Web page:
The 19-year-old is a power forward who brings a two-way game, which is exactly what the Blackhawks could use. He has the potential to be a top-six forward down the road with his excellent skating and stick handling. Holloway does not shy away from contact and is always willing to take punishment in front of the net. He compares more to Brandon Saad than he does to Alex DeBrincat or Kubalik.
Dawson Mercer – Chicoutimi Sagueneens, RW (6-foot-0, 179 pounds)
Mercer is an exciting winger who can put up points in a hurry. He is a great skater who has an above-average shot that he is not afraid to show it off. There is room to improve, especially in his overall decision making, but he put up 65 goals and 150 points in two Quebec Major Junior League (QMJHL) seasons. He is off to a hot start in 2020-21 with two goals and three points over the Sagueneens’ opening weekend.
The Blackhawks have a pretty good crop of left wingers with DeBrincat, Kubalik and Saad. Patrick Kane could use some help on the right side and Mercer could eventually provide that. During his junior career, he is shown that he can play in all situations and is responsible in his own end too.
Hendrix Lapierre – Chicoutimi Sagueneens, C (6-foot-0, 181 pounds)
Lapierre, a teammate of Mercer’s, can do a little bit of everything on the ice. He is a playmaking center who is very effective in all three zones. While he doesn’t have earth-shattering speed, he makes up for that with fantastic positioning and elite-level vision. He scored three goals and five points in his first two QMJHL games of the season. This is a very refreshing sign as he was limited to just 19 games last season due to injury.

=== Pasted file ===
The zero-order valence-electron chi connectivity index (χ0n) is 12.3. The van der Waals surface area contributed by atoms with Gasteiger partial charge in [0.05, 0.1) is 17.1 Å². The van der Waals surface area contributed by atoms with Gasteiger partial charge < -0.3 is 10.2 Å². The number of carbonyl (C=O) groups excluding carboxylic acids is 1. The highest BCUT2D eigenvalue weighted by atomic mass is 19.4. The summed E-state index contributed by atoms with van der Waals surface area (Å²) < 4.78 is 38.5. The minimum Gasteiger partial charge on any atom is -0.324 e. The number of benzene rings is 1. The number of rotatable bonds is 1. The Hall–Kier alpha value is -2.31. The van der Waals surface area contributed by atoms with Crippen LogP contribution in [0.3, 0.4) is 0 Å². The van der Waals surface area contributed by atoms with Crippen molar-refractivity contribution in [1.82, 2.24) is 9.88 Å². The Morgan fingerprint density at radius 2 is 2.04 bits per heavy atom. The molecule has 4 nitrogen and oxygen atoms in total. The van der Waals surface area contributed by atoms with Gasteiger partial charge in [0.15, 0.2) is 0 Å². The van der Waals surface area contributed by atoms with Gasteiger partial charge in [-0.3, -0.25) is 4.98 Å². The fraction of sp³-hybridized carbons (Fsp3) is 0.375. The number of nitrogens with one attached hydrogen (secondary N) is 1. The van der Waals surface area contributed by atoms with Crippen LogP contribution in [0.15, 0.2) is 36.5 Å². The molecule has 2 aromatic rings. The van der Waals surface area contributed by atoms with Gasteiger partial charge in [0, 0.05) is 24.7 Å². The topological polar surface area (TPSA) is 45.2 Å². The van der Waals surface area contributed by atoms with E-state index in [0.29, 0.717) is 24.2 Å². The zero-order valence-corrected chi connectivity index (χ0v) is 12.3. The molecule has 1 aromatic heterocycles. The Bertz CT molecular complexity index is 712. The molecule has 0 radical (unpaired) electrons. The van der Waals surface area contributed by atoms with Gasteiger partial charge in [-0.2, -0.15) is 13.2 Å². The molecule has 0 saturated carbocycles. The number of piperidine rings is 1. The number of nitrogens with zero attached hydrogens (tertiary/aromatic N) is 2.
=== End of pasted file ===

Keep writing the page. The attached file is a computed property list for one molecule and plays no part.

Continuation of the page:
The reason Lapierre could fall to the Blackhawks is because of the health concerns. Many scouts feel he could be a top-five pick had he stayed healthy. There is definitely a lot of risk involved with this pick, but if he can put his injury trouble behind him, the Blackhawks could be set down the middle with Lapierre and Kirby Dach.
Connor Zary – Kamloops Blazers, C (6-foot-0, 181 pounds)
Zary could make it back-to-back first-round picks out of the Western Hockey League (WHL) for the Blackhawks. It is a bit of a long shot that he falls to the 17th pick, but if there is an early run on defensemen, then there will be more options up front to choose from. He may not be a flashy player, but Zary is built more in the mold of a Jonathan Toews or Bo Horvat. He excels at puck possession and smarts and has shown that he can play in all situations of the game.
Toews has still been productive the last couple of seasons, but his age and all the years of long and rough playoff runs are beginning to take its toll. With Dach and Zary, the team would be well equipped to move into the next era of Blackhawks hockey, at least at the center position.
Bowman cleared some cap space with the Maatta trade. The next step is to wisely invest that extra money back into the team. Unless Askarov is available, the Blackhawks should use their first-round pick on the best forward left on the board, regardless if he plays center or on the wing. Hold on to your butts because things are about to get crazy.